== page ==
Courtesy of SMS Seimag
A Chinese steel company has many reasons for building more capacity.

This summer, Shanghai Baosteel Group Corp., China’s largest steel producer, has secured equipment orders and resumed construction activities to complete a new, modernized steel-manufacturing facility in Zhanjiang Province, southwest of Shanghai. While this project will dramatically increase the company's production capacity, some market observers think it will worsen China's massive overproduction and negatively affect global prices, which already are weak.

From a western perspective, the Chinese strategy on steel can be difficult to understand. For instance, customers buy steel from traders in China, not the mills. Last year, traders kept buying even though there was a glut of material on the market. So, the mills kept producing because they had sales.

“In China, they can keep money locked up,” says Becky Hites, managing director at Miller Mathis, New York City, an investment bank for the steel, metals and mining sector. “If they can buy for $400 per ton in February and hold it until October to get $600, they will do it. That’s just not a western philosophy, because we have to pay interest.”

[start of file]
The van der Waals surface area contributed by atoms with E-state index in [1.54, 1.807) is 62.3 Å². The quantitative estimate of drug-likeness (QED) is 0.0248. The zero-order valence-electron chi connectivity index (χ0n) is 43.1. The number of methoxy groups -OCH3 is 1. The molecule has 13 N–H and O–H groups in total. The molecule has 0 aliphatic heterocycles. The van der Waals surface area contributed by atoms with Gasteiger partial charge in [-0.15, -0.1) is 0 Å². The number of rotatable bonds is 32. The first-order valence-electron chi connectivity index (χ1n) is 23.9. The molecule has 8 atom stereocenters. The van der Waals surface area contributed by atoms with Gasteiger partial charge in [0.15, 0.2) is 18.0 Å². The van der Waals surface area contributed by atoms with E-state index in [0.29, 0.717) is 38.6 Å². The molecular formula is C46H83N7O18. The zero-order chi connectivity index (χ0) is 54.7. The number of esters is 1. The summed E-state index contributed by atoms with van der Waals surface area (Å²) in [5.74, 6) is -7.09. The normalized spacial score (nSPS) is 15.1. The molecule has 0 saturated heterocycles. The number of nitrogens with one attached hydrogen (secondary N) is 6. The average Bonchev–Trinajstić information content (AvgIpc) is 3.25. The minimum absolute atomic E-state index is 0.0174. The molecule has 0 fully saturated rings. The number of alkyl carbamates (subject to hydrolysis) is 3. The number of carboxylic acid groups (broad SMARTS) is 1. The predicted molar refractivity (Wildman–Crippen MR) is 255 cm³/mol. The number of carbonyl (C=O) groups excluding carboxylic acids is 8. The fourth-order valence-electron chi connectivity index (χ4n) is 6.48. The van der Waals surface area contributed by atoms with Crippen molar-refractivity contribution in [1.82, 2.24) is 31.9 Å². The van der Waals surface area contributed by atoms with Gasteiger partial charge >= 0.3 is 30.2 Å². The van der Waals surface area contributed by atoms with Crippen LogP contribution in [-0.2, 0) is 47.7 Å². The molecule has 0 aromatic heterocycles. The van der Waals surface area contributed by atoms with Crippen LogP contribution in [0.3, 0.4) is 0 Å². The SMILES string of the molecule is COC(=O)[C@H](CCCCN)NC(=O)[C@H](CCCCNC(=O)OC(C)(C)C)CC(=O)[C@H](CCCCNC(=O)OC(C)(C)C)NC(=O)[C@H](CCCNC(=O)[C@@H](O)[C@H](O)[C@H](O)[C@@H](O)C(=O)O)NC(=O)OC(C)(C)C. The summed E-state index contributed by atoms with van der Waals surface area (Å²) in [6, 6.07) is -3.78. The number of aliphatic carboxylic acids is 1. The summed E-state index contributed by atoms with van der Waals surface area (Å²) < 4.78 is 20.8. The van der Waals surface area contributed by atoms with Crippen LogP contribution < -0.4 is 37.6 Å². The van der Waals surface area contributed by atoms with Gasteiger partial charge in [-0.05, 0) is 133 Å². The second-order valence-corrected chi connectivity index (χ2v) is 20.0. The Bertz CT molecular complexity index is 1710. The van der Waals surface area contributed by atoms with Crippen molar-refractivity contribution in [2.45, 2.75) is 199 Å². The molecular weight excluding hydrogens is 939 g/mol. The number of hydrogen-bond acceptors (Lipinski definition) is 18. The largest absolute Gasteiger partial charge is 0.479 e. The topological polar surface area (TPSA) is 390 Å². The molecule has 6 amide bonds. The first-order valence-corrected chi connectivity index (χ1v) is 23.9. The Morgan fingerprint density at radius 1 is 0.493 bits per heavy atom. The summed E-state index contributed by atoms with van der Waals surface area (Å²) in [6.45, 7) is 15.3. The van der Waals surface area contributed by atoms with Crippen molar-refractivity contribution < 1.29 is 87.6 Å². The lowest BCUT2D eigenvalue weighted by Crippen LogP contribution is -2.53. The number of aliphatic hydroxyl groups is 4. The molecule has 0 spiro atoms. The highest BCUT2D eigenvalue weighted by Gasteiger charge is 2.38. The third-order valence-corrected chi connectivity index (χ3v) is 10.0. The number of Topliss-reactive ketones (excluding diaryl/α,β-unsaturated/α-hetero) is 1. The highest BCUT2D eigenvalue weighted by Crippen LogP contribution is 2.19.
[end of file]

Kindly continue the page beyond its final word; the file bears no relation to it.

In addition, the motivations for adding capacity are not strictly capitalistic but also political, logistical and environmental.

The Chinese have been shifting production to be closer to markets, primarily along the coast and away from locations near the raw-material sources.

“China’s steel industry has become too big to rely on domestic sources of raw materials and has been one of the biggest importers of iron ore and scrap over the last 10 years,” Hites says. “As the ports got built, the steel industry kind of grew with them. Now, plants want to be closer to the coast.”

Instead of building plants in the “quickest and cheapest” way, there is a move toward modernization, Hites says, explaining the reasoning behind Zhanjiang’s construction.

Capacity Not the Sole Goal

While the added capacity includes upgrading and modernizing to lower cost, it also is designed to lower the pollution that has plagued Chinese cities.

This last issue caused permitting difficulties that stalled the project for several months, but construction now has resumed, Baosteel says. “This is not an incremental addition, and some of Baosteel’s old capacity will be retired as the Zhanjiang facility comes on line,” Hites tells ENR.